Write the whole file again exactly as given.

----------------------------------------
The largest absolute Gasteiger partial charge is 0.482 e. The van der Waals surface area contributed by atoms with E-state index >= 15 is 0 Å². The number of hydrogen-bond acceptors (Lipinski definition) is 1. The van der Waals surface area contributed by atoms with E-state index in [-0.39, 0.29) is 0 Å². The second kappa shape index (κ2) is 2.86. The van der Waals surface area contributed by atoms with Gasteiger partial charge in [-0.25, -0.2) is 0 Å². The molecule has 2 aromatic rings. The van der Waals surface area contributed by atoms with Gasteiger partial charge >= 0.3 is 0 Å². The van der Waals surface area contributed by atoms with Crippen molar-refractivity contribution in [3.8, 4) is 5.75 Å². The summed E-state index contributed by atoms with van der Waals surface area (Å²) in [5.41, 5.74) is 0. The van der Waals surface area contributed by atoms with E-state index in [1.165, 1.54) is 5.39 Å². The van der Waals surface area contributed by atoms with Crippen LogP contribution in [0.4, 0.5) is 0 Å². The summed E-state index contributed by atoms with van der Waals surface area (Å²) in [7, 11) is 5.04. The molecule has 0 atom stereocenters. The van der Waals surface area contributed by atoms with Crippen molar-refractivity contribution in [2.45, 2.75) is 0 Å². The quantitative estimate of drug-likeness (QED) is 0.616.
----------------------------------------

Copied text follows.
The largest absolute Gasteiger partial charge is 0.482 e. The van der Waals surface area contributed by atoms with E-state index >= 15 is 0 Å². The number of hydrogen-bond acceptors (Lipinski definition) is 1. The van der Waals surface area contributed by atoms with E-state index in [-0.39, 0.29) is 0 Å². The second kappa shape index (κ2) is 2.86. The van der Waals surface area contributed by atoms with Gasteiger partial charge in [-0.25, -0.2) is 0 Å². The molecule has 2 aromatic rings. The van der Waals surface area contributed by atoms with Gasteiger partial charge >= 0.3 is 0 Å². The van der Waals surface area contributed by atoms with Crippen molar-refractivity contribution in [3.8, 4) is 5.75 Å². The summed E-state index contributed by atoms with van der Waals surface area (Å²) in [5.41, 5.74) is 0. The van der Waals surface area contributed by atoms with E-state index in [1.165, 1.54) is 5.39 Å². The van der Waals surface area contributed by atoms with Crippen LogP contribution in [0.4, 0.5) is 0 Å². The summed E-state index contributed by atoms with van der Waals surface area (Å²) in [7, 11) is 5.04. The molecule has 0 atom stereocenters. The van der Waals surface area contributed by atoms with Crippen molar-refractivity contribution in [2.45, 2.75) is 0 Å². The quantitative estimate of drug-likeness (QED) is 0.616.